I was antsy all night. It was too bad for me that the boys had been building up this night for months. It began when Ken and I were both having a string of hauntings all around us…in our home and even in motel rooms…and they escalated after we watched the movie Paranormal Activity. Despite my warnings, Ken was so excited to show Corey and Ilana the film that he even got Corey excited about having a séance to bring forth the disturbed spirit that was haunting me and Ken. Ilana and I agreed to protect ourselves in a circle of salt.

After many bottles of mind-numbing Hite (a Korean beer) and two bags of salty, spicy chips, we all agreed to skip out on the séance…the movie had scared us into a heightened sense of fear and anxiousness and some of us were kept up all night under the covers with our eyes wide open. Needless to say, it was a long night.

We never know what to expect when we’re all together. I’m antsy to see what’ll happen on our next double-date.

- Jess

Controversial Topics

I’d like to consider myself fortunate for having had the chance to grow up in a society where free speech in was not only allowed, but encouraged in school. I remember having incredible debates with my classmates on a huge range of topics ranging from corporal punishment, to the death penalty, to abortion. We debated everything under the sun, and I always had the most fun when I debated the side that I didn’t agree on. It made me look deeper into the facts, and forced me to keep my cool and analyze everything that was being said, scouting for any weakness in his or her argument. Debates of this nature are non-existent in Korean middle and high schools, therefore the students lack the knowledge of how to express their views in a round table setting.

Before running a round table class, I asked my co-teacher what she thought of the idea. As one of the most open-minded and culturally aware Koreans that I’ve met, I knew that she would allow me to give it a try. She was excited for the change of pace from our regular classes, but warned, “The students are not used to being in a two-way conversation with a teacher. They’re used to the “sponge” method of classes, where their only job is to absorb everything that the teacher says without question.”

This was going to be fun…

I walked into class, and asked everyone to move their desks to the sides of the room and form a circle of chairs in the center. I could tell right away that they were both excited and nervous about what was happening, but no one questioned what was going on.

I started them off lightly. Each student had to introduce him/herself and state their favourite food, sport, and hobby. Once everyone had the chance to speak in front of their peers, I dropped the first bombshell:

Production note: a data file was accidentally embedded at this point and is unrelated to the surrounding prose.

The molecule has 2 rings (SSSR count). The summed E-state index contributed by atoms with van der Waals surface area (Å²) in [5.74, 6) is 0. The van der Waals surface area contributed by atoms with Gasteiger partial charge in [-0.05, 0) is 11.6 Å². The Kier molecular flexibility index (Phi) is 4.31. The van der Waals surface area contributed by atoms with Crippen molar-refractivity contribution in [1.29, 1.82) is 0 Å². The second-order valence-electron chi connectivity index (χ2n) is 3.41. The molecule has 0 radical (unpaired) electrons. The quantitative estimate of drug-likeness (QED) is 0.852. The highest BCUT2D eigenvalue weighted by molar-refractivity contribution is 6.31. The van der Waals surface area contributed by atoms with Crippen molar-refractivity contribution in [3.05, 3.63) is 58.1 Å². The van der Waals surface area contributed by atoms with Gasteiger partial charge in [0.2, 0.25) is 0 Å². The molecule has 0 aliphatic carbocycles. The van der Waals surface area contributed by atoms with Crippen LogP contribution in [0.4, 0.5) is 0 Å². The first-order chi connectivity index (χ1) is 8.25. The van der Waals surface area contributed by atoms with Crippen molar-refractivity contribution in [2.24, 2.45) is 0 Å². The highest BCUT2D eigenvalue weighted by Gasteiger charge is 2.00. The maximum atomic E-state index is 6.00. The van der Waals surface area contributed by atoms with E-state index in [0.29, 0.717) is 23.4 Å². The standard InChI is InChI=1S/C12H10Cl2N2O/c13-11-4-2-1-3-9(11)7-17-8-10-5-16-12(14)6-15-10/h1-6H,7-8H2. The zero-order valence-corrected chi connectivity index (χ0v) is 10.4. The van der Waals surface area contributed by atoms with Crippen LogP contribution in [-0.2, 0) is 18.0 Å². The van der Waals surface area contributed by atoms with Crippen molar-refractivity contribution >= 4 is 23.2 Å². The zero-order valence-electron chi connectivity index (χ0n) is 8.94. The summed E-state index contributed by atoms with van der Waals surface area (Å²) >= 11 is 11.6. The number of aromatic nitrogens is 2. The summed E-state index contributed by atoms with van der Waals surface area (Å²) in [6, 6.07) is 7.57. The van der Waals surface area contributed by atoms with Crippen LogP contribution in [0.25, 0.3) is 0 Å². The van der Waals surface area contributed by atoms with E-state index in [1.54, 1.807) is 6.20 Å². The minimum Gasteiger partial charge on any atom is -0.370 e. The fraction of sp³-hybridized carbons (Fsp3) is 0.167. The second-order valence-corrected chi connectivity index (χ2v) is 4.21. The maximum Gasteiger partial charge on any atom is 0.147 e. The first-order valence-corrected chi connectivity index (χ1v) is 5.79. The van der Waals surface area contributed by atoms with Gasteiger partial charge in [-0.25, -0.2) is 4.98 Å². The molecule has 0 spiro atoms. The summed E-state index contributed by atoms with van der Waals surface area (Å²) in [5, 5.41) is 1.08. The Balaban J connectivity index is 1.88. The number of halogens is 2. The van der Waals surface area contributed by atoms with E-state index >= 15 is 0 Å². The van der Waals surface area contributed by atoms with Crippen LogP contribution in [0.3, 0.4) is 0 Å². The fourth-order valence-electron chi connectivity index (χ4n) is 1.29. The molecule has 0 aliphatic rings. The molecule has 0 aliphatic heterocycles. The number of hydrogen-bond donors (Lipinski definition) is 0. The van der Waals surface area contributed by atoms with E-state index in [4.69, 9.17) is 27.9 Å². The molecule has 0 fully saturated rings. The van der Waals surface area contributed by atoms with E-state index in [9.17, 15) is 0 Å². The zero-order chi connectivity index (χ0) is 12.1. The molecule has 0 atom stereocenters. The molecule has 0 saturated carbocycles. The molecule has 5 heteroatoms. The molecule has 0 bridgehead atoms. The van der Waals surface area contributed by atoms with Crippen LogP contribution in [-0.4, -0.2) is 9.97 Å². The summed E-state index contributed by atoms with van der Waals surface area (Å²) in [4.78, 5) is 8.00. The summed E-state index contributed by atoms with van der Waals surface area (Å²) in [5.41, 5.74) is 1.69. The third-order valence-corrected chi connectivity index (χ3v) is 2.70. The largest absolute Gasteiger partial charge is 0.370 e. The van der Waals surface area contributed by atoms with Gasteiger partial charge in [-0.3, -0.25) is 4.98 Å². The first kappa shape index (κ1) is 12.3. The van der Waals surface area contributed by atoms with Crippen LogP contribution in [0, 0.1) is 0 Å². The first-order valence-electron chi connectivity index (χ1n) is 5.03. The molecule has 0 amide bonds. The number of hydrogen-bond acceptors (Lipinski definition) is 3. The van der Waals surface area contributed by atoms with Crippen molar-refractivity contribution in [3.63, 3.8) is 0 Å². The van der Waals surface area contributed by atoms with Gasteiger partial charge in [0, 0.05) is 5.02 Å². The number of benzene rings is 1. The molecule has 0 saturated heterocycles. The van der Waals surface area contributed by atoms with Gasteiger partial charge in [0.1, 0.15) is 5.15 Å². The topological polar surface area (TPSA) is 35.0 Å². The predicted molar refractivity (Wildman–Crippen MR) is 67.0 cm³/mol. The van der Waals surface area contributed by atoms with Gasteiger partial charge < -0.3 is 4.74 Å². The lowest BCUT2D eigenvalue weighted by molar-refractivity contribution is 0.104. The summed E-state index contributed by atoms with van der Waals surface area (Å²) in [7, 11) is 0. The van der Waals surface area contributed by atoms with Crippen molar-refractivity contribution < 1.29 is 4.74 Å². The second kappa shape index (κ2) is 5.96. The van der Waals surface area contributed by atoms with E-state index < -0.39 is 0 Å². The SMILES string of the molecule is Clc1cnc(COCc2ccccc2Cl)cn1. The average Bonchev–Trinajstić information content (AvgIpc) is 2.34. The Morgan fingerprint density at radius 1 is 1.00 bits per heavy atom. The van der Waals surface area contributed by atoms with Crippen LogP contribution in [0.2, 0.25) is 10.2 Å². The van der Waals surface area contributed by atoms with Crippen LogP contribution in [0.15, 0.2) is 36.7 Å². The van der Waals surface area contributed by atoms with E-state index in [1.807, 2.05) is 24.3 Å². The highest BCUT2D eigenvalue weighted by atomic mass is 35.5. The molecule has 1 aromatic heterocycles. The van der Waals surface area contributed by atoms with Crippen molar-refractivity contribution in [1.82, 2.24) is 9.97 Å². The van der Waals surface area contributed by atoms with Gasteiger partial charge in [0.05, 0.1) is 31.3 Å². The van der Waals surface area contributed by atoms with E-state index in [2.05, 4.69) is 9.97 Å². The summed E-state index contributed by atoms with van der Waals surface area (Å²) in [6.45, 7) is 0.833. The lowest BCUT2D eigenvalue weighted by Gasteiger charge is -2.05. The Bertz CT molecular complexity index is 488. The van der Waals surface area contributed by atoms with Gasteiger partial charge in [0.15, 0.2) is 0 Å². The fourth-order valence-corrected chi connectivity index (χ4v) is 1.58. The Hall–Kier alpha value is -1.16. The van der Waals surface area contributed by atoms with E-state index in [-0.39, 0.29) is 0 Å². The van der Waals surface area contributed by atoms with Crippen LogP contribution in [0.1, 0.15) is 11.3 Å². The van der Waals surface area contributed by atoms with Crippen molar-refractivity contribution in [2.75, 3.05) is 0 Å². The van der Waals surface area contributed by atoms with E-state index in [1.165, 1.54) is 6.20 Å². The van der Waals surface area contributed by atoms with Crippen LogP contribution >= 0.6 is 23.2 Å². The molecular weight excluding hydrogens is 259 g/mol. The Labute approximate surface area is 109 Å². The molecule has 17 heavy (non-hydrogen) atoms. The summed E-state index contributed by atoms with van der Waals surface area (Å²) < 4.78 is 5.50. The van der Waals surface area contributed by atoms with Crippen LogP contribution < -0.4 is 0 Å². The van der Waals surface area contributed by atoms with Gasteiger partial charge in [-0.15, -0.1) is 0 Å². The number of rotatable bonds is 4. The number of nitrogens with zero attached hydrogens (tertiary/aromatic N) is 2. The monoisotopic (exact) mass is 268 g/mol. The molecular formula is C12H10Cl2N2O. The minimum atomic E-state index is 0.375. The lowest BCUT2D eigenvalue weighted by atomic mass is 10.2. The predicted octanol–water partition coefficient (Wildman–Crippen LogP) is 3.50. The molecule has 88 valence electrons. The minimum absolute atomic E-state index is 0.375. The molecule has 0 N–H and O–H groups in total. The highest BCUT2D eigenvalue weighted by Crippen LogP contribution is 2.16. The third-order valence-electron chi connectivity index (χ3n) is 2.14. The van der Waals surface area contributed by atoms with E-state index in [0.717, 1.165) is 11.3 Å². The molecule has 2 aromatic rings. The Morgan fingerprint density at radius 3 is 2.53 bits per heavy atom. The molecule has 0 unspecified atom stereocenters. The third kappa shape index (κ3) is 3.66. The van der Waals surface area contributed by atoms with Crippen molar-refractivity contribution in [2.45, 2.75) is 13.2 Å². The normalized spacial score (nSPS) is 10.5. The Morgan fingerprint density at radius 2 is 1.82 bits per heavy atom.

“In some countries, it’s acceptable to have multiple wives. Would you want this in Korea?”

Their initial reactions were completely expected. They all turned and stared at the co-teacher, looking for guidance about how to respond. She just smiled, translated my question (in case a couple of them didn’t understand what I was asking), and sat back, waiting for an answer. In an effort to get the discussion rolling, I prodded the student sitting beside me to break the ice.

After a few moments of silence, he quietly responded, “It’s bad.”

Each student in turn repeated the same answer until we reached the “confident one” on the other side of the circle. He answered, “Yes, I would want.”

And just like that, the floodgates of debate were open. The girls in the class certainly had some things to say about his, so I just sat back and let them say what they wanted to say. The debate was held in a mix of Korean and English, but I didn’t care. As long as they were cross-talking, I was happy.

After the initial wave of debate, I then asked the “confident one” a slightly altered question:

“If YOUR wife had multiple husbands, how would you feel?”

He simply answered, “No.” He didn’t explain why, but he didn’t have to. With one word, he had once again started another wave of discussion.

The class ran without a hitch. The kids opened up and discussed some really controversial topics that may otherwise have just remained bottled up. We had a healthy discussion about North Korea (the dangers of an unstable country), handicapped people in Korea (why they feel like “outcasts” in Korea but can live a normal life in other countries), and the infamous Dokdo Island (why the island belongs to Korea rather than Japan).

As the students filed out of the classroom at the end of class, my co-teacher turned to me and said, “We should do this again.”

I completely agree.

- Ken

Thursday, 8 April 2010

A Korean Funeral

I had never been to a funeral before. It’s not because I purposely avoided them, rather, I have been fortunate enough not to have lost a close friend or family member. Today marked the breaking of my “funeral-less” life.